SAN FRANCISCO (KGO) -- President Obama put sanctions in place as a response to the Russian cyber attacks that interfered with the presidential election. They target Russia's top intelligence and security organizations as well as three Russian companies accused of helping with the hack.
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The top United States intelligence agencies also released a joint report detailing how they say Russia did it with more details coming in the net three weeks.
Obama called the sanctions: A necessary and appropriate response to efforts to harm U.S. interests in violation of established international norms of behavior.
There was a flurry of activity outside the Consulate-General of Russia in San Francisco's Cow Hollow neighborhood Thursday as dozens of people stopped by for official business. Many had just learned of the sanctions.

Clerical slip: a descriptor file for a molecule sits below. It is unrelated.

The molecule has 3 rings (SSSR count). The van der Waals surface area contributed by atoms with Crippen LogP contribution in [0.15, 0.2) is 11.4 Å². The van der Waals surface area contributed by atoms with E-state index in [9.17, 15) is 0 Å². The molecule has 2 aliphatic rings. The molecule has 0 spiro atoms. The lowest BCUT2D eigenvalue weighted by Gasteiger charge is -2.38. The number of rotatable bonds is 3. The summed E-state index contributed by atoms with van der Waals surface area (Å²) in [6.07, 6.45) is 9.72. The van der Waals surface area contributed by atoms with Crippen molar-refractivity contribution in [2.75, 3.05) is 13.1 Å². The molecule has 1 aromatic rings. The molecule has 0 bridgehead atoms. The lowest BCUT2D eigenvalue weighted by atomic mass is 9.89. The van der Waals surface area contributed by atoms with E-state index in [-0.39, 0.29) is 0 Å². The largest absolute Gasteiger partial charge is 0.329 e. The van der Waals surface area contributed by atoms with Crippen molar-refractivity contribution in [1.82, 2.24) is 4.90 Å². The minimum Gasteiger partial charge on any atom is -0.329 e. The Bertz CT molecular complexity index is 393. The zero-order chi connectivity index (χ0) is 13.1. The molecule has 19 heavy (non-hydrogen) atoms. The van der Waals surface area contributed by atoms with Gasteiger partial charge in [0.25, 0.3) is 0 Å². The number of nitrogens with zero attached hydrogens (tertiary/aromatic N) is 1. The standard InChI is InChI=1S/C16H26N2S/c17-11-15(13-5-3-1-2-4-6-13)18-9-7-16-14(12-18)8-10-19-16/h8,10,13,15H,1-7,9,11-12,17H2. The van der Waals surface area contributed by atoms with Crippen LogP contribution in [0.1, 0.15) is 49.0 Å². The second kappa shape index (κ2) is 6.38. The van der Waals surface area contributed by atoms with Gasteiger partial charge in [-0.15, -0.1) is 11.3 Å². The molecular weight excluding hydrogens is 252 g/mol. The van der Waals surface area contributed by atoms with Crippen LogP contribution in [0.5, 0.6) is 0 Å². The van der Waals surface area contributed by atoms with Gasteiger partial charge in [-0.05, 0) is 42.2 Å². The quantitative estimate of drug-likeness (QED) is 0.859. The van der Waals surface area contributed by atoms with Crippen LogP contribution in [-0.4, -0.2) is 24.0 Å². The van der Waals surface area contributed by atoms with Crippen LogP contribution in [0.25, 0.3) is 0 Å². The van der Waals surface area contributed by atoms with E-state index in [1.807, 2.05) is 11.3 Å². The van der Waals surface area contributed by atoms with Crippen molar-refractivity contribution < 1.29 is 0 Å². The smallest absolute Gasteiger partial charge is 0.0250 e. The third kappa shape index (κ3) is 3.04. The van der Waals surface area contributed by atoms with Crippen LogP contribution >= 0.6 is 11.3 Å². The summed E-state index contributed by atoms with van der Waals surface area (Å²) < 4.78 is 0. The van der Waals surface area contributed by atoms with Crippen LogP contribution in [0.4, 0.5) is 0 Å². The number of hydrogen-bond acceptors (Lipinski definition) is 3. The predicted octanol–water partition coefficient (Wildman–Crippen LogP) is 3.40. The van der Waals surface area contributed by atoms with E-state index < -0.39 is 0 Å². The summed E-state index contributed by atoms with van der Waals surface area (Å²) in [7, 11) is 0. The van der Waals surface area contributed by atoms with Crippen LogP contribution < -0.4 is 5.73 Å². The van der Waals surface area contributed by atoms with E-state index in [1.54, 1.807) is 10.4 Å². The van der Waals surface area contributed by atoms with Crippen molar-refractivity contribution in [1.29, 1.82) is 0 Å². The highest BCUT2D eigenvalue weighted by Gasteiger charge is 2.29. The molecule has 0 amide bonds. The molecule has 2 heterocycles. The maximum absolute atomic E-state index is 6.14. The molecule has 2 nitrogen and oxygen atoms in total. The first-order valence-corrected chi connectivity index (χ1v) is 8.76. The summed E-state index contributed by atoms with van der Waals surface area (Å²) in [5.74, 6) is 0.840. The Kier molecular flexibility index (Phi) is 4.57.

Their reactions varied widely.
On the same day President Obama gave 35 Russian diplomats 72 hours to leave the country, someone inside the Consulate asked reporters outside to leave as well.
"If they had not done that we would have Hillary Clinton as our President," said San Francisco resident Jose Garcia.
"I'm not sure what the truth is," said Ivan of San Francisco. "One side says one thing, another side says another thing."
Olga Chervayakova is a journalist who covers technology and was at the consulate with her mom to pick up her pension. "I need the facts," she said. "I don't need emotions. I need the facts."
It's not known how many local diplomats were included in the 35 being asked to leave by the president.
"I'm concerned that America doesn't show good example for other countries how to behave in this situation," said Chervayakova. "We learn from each other and bring the best. Not like punish each other. It's not good for anyone."
Russia has said it will retaliate.
Russian Consulate in San Francisco uneasy after sanctions